Most of McLellan's poems are nature-focused, many highlight the unique aspects of American culture: the frontier, Native Americans, and hunting for moose and bison. He set poems in the plains of Illinois, in the Wyoming territory, along the coast of Florida, and in parts of Canada. More exotic poems featured elephant hunts in Africa. Amid all of it, he often had a more philosophical message. From the opening stanzas of "Mount Auburn" (1843):
What is Life? — a bubble dancing
On the sparkling fountain's brim,
Painted by the sunbeam glancing
O'er its evanescent rim.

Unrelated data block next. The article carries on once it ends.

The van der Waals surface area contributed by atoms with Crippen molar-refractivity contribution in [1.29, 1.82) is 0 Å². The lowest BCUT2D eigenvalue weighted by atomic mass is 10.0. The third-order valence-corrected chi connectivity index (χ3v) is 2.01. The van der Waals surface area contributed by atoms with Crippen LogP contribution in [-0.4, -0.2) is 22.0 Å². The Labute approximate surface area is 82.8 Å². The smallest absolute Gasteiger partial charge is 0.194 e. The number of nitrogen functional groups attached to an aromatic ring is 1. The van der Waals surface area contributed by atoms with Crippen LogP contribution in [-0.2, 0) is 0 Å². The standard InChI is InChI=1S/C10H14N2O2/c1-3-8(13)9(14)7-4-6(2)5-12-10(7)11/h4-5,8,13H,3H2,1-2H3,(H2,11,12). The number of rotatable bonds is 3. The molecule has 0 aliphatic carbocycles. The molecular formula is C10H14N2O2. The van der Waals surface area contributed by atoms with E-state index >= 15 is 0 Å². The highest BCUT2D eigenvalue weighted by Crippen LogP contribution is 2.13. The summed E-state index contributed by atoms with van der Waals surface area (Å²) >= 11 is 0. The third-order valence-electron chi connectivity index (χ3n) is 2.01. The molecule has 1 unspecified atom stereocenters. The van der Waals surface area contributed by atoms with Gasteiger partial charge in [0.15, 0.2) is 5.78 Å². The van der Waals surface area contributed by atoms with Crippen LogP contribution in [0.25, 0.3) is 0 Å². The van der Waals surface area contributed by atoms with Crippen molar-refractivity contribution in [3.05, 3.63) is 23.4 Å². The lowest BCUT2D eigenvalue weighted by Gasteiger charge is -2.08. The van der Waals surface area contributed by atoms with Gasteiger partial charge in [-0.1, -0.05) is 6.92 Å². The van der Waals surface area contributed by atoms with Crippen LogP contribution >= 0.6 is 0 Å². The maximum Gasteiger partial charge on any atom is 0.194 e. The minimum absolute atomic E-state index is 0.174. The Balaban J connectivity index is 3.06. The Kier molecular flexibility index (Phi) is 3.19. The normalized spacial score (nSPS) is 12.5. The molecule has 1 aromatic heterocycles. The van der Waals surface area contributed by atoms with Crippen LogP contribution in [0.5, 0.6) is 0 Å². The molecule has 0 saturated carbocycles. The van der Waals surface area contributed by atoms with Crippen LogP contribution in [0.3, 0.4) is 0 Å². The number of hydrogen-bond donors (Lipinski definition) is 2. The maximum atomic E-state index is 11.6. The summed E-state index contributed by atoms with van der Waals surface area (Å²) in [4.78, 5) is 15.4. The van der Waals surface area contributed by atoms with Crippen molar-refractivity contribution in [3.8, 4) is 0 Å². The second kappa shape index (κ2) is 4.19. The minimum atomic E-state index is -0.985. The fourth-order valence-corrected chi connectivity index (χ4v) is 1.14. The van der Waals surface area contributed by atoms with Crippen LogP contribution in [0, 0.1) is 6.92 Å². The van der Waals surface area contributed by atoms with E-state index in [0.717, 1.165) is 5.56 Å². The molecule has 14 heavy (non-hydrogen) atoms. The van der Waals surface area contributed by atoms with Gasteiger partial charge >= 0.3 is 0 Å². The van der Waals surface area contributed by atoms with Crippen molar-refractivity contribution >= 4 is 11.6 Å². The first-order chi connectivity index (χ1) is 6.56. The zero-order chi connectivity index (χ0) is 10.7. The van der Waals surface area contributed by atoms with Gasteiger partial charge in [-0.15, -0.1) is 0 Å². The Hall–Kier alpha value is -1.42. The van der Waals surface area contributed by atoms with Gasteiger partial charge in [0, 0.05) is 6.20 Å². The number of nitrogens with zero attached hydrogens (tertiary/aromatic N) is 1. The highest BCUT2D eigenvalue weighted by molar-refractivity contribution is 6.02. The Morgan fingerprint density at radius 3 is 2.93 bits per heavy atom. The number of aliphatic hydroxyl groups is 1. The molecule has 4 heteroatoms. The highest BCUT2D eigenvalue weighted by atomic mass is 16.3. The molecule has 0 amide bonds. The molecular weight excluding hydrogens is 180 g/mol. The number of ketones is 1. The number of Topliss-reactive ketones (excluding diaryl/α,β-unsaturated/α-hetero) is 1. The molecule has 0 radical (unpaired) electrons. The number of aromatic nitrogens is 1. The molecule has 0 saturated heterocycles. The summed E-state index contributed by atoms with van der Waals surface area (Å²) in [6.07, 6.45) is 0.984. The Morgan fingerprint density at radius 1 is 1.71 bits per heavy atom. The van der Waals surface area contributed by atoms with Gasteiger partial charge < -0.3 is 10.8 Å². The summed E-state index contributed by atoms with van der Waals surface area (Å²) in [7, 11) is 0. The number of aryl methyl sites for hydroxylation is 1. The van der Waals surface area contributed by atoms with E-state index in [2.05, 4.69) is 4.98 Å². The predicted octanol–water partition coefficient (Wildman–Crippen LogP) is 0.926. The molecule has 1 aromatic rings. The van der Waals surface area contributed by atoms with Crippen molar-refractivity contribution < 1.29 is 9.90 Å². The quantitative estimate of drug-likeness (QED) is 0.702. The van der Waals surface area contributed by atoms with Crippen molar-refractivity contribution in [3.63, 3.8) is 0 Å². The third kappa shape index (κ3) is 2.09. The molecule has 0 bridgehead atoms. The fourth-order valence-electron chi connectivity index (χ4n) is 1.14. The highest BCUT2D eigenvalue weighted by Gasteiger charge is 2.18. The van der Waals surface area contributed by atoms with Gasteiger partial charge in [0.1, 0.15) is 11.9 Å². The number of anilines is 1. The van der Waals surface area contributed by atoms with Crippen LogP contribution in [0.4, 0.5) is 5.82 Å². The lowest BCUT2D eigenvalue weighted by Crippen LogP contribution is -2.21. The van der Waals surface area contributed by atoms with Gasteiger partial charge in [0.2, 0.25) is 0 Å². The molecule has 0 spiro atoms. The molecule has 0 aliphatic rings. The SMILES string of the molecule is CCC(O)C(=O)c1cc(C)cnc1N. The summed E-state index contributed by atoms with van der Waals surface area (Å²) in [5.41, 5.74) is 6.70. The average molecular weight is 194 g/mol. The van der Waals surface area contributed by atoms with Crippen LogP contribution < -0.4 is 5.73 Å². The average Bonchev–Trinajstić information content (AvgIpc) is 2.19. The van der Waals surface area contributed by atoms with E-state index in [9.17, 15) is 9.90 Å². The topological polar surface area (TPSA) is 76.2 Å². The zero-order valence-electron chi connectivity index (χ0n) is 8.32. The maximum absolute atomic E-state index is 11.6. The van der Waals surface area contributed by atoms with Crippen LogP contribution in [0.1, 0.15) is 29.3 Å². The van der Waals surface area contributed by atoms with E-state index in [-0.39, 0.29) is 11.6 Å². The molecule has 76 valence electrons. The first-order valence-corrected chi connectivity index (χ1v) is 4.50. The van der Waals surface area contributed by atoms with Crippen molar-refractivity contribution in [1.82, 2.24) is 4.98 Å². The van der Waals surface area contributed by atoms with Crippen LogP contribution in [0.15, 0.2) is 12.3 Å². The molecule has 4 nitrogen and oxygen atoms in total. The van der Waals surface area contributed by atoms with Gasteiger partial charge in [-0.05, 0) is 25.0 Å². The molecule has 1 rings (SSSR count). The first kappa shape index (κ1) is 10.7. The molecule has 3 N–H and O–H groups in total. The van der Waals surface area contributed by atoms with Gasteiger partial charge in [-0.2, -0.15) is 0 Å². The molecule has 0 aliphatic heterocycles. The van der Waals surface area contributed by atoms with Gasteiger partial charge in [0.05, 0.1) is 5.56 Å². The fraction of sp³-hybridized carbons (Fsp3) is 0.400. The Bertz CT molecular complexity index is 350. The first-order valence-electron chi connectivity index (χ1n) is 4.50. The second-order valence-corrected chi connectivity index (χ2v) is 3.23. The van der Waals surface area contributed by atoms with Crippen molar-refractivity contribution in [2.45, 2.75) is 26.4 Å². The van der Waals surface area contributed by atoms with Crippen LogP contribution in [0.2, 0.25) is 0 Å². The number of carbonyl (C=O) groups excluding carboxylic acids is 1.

Soon its soft reflected glories,
Images of colored skies,
Vanish — when the haze of evening
O'er the panorama dies.
Life, with all its bliss and troubles,
Melts like unsubstantial bubbles!
What is life? — a little journey,
Ending ere 't is well begun;
'Tis a gay disastrous tourney,
Where a mingled tilt is ran;
And the head that wears a crown
'Neath the meanest lance goes down.
Walk, then, on life's pathway, mortal!
With a pure and steadfast heart;
So that through death's frowning portal,
Peacefully thou may'st depart!